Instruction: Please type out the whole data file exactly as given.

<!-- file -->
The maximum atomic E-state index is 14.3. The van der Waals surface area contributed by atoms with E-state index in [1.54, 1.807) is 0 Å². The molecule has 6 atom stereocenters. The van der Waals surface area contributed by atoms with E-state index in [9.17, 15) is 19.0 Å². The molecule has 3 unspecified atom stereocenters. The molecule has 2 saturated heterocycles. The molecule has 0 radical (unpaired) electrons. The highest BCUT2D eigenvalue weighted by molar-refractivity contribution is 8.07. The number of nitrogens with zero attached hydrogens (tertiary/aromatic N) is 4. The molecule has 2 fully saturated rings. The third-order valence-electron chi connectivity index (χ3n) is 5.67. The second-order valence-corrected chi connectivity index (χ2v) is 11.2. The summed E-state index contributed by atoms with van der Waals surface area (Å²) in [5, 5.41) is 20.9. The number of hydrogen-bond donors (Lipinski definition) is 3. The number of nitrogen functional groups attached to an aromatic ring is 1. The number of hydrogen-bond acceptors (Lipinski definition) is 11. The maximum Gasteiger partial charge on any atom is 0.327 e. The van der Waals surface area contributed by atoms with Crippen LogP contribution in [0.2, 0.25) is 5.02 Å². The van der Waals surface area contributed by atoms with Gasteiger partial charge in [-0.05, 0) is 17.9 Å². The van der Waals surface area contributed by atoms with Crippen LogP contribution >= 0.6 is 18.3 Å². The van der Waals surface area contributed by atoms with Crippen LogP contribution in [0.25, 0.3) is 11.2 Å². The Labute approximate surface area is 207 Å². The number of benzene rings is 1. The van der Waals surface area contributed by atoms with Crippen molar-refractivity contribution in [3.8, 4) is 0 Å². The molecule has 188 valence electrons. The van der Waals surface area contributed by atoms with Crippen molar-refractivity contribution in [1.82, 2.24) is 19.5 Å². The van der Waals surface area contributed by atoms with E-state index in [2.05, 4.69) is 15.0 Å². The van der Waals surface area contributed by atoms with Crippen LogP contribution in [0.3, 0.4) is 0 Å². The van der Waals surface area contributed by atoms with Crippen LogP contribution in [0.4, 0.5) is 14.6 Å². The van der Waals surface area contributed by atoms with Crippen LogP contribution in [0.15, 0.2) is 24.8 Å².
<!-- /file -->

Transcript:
The maximum atomic E-state index is 14.3. The van der Waals surface area contributed by atoms with E-state index in [1.54, 1.807) is 0 Å². The molecule has 6 atom stereocenters. The van der Waals surface area contributed by atoms with E-state index in [9.17, 15) is 19.0 Å². The molecule has 3 unspecified atom stereocenters. The molecule has 2 saturated heterocycles. The molecule has 0 radical (unpaired) electrons. The highest BCUT2D eigenvalue weighted by molar-refractivity contribution is 8.07. The number of nitrogens with zero attached hydrogens (tertiary/aromatic N) is 4. The molecule has 2 fully saturated rings. The third-order valence-electron chi connectivity index (χ3n) is 5.67. The second-order valence-corrected chi connectivity index (χ2v) is 11.2. The summed E-state index contributed by atoms with van der Waals surface area (Å²) in [5, 5.41) is 20.9. The number of hydrogen-bond donors (Lipinski definition) is 3. The number of nitrogen functional groups attached to an aromatic ring is 1. The number of hydrogen-bond acceptors (Lipinski definition) is 11. The maximum Gasteiger partial charge on any atom is 0.327 e. The van der Waals surface area contributed by atoms with Crippen LogP contribution in [0.2, 0.25) is 5.02 Å². The van der Waals surface area contributed by atoms with Gasteiger partial charge in [-0.05, 0) is 17.9 Å². The van der Waals surface area contributed by atoms with Crippen LogP contribution >= 0.6 is 18.3 Å². The van der Waals surface area contributed by atoms with Crippen LogP contribution in [0.25, 0.3) is 11.2 Å². The Labute approximate surface area is 207 Å². The number of benzene rings is 1. The van der Waals surface area contributed by atoms with Crippen molar-refractivity contribution in [3.8, 4) is 0 Å². The molecule has 188 valence electrons. The van der Waals surface area contributed by atoms with Crippen molar-refractivity contribution in [1.82, 2.24) is 19.5 Å². The van der Waals surface area contributed by atoms with E-state index in [2.05, 4.69) is 15.0 Å². The van der Waals surface area contributed by atoms with Crippen LogP contribution in [0.3, 0.4) is 0 Å². The van der Waals surface area contributed by atoms with Crippen LogP contribution in [0.4, 0.5) is 14.6 Å². The van der Waals surface area contributed by atoms with Crippen LogP contribution in [0.15, 0.2) is 24.8 Å².